Setting strategic measures – four suggestions to make it worth the effort
by Dr Marc Levy
Selecting strategic measures is a subtle process that warrants careful deliberation. Although the task of setting strategic measures may appear straightforward, it can be treacherous and we encounter poorly defined measurement systems all too frequently.
We encourage our clients to begin the process by creating a ‘house theory of measurement’ in which they identify the desirable properties of their strategic measures. This process compels leaders to think deeply about measurement and helps them select measures that are tailored to the needs of their organisations.
Managers often find measurement tricky, more than, say, generating options, setting objectives, prioritising initiatives or many of the other endeavours of strategy and planning.
There are good reasons for this: defining measures of success can be painstaking, technical work and, let’s be honest, for some, it can be a little tedious.
Consequently, when doing strategic reviews or working with clients on strategic plans we find problems with their legacy measurement systems – the measures are not well defined; the measures are not measures but objectives, activities or deliverables; there are no targets set for the measures, or targets are set but without reference to baseline data; some of the measures are gauging something important and others are not; data for the measures is collected over widely divergent time horizons; top level measures are not properly cascaded to teams; or there is scant attention paid to performance monitoring.
We also encounter confusion about the language of the discipline – KRAs, KPIs, measures, metrics, targets and so forth. I’m going to side-step these definitional problems (to focus on what’s more important) by suggesting a simple framework: objectives reflect what an organisation is trying to achieve; and organisations set measures and corresponding targets to determine whether these objectives are being met. What the organisation chooses to do (let’s call them activities) should propel it towards achievement of the targets.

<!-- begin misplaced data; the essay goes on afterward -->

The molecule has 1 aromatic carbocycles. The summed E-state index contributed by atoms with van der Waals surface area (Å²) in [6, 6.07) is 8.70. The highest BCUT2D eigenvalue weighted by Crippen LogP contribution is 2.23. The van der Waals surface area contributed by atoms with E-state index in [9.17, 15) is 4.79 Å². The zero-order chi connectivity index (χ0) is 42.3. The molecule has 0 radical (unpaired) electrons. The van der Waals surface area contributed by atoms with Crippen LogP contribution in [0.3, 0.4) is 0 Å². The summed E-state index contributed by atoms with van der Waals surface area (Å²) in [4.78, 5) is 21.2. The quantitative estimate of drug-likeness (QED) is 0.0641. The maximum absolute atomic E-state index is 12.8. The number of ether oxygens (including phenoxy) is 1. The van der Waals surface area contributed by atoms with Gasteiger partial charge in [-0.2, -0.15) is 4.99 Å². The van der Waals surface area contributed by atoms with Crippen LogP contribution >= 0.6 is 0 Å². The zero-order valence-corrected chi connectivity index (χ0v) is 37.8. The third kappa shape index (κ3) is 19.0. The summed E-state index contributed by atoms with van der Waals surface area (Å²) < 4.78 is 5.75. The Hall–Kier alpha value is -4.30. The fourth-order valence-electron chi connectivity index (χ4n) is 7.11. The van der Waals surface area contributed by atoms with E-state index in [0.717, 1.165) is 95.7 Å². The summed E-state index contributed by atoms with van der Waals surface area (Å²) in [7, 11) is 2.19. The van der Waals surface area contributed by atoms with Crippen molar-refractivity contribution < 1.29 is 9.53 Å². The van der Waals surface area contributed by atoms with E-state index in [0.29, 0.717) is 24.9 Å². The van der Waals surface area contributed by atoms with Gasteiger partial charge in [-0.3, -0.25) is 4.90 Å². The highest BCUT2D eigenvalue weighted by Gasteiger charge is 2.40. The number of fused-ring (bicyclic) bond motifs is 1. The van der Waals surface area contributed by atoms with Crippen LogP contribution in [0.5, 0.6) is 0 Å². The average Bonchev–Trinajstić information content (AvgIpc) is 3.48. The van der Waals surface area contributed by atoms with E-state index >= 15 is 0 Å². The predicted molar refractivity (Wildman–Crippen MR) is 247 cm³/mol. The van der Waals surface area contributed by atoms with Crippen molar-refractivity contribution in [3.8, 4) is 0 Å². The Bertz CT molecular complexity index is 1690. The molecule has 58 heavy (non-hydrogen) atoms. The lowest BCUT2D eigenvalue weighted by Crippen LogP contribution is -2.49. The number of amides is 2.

1. A good place to start is to create your own theory of measurement
Before we craft measures with clients, we often help them to create a ‘house theory of measurement’.
This can be a more interesting conversation for a senior team than the measures definition and target setting that follows it. The house theory is usually comprised of a list of principles like the following, which are an amalgam of real client examples:
- Measures must be clearly defined – measure description and formula, frequency of data collection, data source, unit type, etc.
- We will only employ measures for which we can source high quality, timely data
- A good result on the measure will have a material impact on the performance of the business
- We should have fewer than ten measures relating to achievement of our strategy
- Wherever possible our measures will be quantifiable e.g. a number or rating
- We will try to ensure that there are no problematic unintended consequences from the measures we select (at least none that can’t be mitigated by complementary measures).
2. Lead and lag measures